I’m in my savasana and David, one of the instructors asks me where I go when I’m "inside that head of mine." I tell him that “I generally go to hell my friend.”
He laughs and tells me that “he had a feeling,” and then he takes a hippy-dippy-cross- legged seat and asks me to join him. I sit next to him and think about how I don’t have an extra five minutes in my day for this garbage. He begins, “A teacher once told me this story of the Buddha…”
Oh Jesus here we go, I think.
The Buddha, walking one day, felt thirsty and asked one of his disciples to go to the lake nearby and fetch him a drink of water. The disciple did as he was told and made his way to the lake, but, as he was about to dip his cup into the lake, he noticed that a boat was crossing and churning up the lake, making the water undrinkable. The disciple returned to the Buddha and told him he could not get clean water. The Buddha instructed him to check back in an hour. The disciple, doing as he was told returned to the lake to find it still muddy and then returned again with the same news for the Buddha. After a while the Buddha instructed him to go back again. Doing as he was told the disciple found the lake to be perfectly clear and proudly filled his cup to bring back to the Buddha. ‘See what you did? You made the water clear.” Confused the disciple said, ‘but Buddha I didn’t do anything.’ ‘Yes you did. You left the water alone.’” David waited for a reaction.
“Ahh,” I faked. “You just leave it alone then, eh?” I was trying not to be sarcastic.
He laughed and slinked up. “Just try it sometime.”
I left the hospital later that night, and in the morning the cat was out of the bag as they say. Everyone knew. I had no options. It was out on my butt, a rehab, or A.A. again. My father had flown out, and I could imagine the pilot saying “We are now flying at an altitude of twelve hundred feet, and our destination is just about an hour and a half away so sit back, relax, and you in the back - your son is an alcoholic. Beverage service should be starting up momentarily, your son is a failure, and our inflight movie is Leaving Las Vegas.”
We’re in my apartment sitting silently across from each other. He asks “Well, what should we do pardner? Wanna try one of these meetings?” It’s silent. I’m looking down.
“Sure.” I say. I am my father’s disappointment, I thought. Then I walked into my first basement. It was damp. It smelled of water-cheap-truck-stop-coffee (which I wouldn’t touch. who knows what these people may have done to it, I think). The people looked about as rough and tumble as I thought I’d ever seen. I walked closer. They smiled. Their eyes were smiling. My knees went. I slumped down in a metal folding chair, put my hands to my face, and cried. My father put his arm around my shoulders and squeezed. I cried.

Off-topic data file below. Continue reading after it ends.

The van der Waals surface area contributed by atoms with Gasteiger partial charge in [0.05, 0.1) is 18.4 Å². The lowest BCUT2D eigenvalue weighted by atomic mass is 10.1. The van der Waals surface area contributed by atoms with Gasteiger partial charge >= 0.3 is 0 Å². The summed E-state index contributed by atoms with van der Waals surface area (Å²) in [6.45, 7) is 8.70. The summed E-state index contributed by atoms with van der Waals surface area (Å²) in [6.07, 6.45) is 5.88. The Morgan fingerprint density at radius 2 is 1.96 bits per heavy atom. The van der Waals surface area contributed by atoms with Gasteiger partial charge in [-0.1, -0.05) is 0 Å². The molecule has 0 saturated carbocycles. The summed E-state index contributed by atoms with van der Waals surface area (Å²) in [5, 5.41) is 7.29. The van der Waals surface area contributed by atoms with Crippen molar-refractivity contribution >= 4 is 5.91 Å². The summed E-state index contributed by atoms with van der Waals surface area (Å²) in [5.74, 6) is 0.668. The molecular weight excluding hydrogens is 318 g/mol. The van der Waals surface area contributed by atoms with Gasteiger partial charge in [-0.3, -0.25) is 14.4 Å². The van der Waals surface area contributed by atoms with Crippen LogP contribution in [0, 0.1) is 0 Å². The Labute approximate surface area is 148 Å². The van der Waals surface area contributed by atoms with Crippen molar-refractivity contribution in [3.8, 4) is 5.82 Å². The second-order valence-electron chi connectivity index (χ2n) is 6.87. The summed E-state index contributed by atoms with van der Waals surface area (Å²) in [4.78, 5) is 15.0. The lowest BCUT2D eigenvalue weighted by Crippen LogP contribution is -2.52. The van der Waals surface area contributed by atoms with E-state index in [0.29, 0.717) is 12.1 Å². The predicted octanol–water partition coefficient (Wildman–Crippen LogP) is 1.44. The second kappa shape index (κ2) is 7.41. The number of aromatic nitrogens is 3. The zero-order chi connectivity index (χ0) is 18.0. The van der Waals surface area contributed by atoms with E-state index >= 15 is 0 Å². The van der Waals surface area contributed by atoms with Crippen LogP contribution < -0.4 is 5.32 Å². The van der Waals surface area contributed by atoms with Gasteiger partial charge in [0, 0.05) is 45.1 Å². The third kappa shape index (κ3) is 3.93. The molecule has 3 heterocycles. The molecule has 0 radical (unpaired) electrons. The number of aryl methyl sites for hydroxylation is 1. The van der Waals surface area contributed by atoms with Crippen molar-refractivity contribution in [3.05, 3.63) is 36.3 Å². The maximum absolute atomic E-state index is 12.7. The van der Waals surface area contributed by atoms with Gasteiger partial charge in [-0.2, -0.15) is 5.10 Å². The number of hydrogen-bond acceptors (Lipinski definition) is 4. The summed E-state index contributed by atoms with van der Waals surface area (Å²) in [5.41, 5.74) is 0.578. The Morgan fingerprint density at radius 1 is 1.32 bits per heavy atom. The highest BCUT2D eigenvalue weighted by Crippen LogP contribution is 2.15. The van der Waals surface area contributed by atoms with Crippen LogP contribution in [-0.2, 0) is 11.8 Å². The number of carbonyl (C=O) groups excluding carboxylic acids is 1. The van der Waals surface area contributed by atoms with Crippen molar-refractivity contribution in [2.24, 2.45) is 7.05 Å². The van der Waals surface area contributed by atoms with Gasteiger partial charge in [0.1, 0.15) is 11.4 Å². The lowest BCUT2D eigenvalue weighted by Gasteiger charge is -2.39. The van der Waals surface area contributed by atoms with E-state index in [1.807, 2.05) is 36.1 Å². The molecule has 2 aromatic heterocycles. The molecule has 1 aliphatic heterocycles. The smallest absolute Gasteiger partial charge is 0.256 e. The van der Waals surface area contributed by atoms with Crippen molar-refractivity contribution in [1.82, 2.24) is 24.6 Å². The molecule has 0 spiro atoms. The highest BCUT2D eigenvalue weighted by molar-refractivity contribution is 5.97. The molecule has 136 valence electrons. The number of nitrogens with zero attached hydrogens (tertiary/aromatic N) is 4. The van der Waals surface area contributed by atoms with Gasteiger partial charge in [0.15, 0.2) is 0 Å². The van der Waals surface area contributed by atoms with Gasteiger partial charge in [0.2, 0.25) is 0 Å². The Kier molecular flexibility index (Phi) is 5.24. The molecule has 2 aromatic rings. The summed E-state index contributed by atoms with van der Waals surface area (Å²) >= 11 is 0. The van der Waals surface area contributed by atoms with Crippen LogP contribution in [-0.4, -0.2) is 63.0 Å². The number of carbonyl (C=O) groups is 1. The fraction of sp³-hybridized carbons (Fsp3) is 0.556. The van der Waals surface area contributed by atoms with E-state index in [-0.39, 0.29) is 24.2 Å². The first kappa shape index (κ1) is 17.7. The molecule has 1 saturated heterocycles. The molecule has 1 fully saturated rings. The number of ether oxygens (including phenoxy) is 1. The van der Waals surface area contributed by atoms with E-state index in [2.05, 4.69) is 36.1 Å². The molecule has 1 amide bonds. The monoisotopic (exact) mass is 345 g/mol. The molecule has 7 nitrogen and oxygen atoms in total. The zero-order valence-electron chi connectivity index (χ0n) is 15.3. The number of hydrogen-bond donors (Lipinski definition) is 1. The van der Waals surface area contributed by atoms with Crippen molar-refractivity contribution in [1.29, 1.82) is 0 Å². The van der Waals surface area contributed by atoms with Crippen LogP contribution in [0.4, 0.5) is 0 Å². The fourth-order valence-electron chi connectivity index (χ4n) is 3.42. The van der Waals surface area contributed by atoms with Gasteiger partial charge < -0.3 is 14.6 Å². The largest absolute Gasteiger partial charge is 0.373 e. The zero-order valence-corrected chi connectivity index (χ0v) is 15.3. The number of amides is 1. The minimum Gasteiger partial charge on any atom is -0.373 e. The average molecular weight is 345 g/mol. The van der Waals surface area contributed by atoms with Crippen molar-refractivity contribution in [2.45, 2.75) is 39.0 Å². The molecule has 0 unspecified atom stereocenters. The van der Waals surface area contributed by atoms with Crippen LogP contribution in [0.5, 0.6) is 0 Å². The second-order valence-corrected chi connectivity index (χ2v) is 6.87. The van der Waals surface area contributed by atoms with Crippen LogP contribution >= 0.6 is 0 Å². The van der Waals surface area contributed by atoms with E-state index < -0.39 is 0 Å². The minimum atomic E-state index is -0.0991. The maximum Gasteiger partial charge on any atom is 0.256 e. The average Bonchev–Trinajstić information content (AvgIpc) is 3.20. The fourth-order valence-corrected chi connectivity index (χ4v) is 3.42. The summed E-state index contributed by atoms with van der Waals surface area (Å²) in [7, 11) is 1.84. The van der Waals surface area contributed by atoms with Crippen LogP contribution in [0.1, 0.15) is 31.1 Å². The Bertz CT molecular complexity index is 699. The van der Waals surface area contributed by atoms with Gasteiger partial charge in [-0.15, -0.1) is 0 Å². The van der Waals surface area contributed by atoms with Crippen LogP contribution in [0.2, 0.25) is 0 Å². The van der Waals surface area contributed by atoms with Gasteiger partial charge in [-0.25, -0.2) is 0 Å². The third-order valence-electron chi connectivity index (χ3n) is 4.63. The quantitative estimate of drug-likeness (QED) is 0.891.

I’m lying in my “final savasana,” “corpse pose,” and I’m trying to think of nothing. My mind goes white, like the world folding in on itself into one micro-dot of black and disappears. Then the whiteness turns to pine trees, big towering pines, like the ones I’d imagine in the Black Forests of Bavaria. I’m trying to clear my way through the trees, but I just find more darkness. The pines are cold, damp, and prickling my forearms. I see a light breaking through the tree line, and I come to my lake. My lake. It’s muddy and whirling, and my problems are stuck and churning in the thick brown muck. I see my bank account slopping around, my broken bicycle spinning out spraying mud out onto my feet. There are booze-bottles piling up, falling, breaking, and then piling up again. There’s a whirring of mosquitoes so loud I have to hold my hands over my ears. Then it all stops, and a large child (a giant) bends into my frame of vision. It’s me! It’s me, only abstracted and large. He has watery-sweet forgiving eyes, a round cherubic face, and a smile that I can only describe as peaceful. He’s so at peace that it fills me over with joy. He’s looking at me. He’s inviting me over. I’m hesitant. He gestures to my lake (our lake, I suppose). I run over to it, preparing myself to jump in, grab the objects, and calm the situation. I feel his big soft hand encompass my entire chest and hold me back. He leads me to a campfire tranquilly burning by the side of my lake. I see our reflections in the flames. I watch as it slowly burns down to ash. He takes my hand in his and leads me back to my lake. It’s clear and calm. I see my reflection, and I drip joyous tears that ripple and distort my image. I feel that strong hand squeeze my shoulder again. I’m safe. I open my eyes, and I’m back in the room with the others, listening to the instructor.
“Start to come back into yourself. Slowly start to move your fingers and toes. Remember your intention. Remember what brought you to your mats today. Namaste.”
“Namaste,” we all respond, and I wonder if I’m unique. Am I the only one who has had this experience? No, not possible I think to myself; there are two billion and one of us. It’s not me alone.
I related this experience to my father recently. I told him the whole shebang. The Buddha, the lake, the fire, giant baby me, everything.
“I was so at peace, dad. I don’t know how else to describe it.” There was a pause between us. It felt like forever. I felt nervous. Did that just sound crazy? Was I going crazy? I was about to interject when he spoke up.
“Well that’s great kiddo. A bit on the nose, though don’t cha think?” He laughed, and then we laughed together.
We always had the same sense of humor, my father and I.
I am the son of Prometheus. I have a healthy fear of fire. I try not to burn up. Just for today.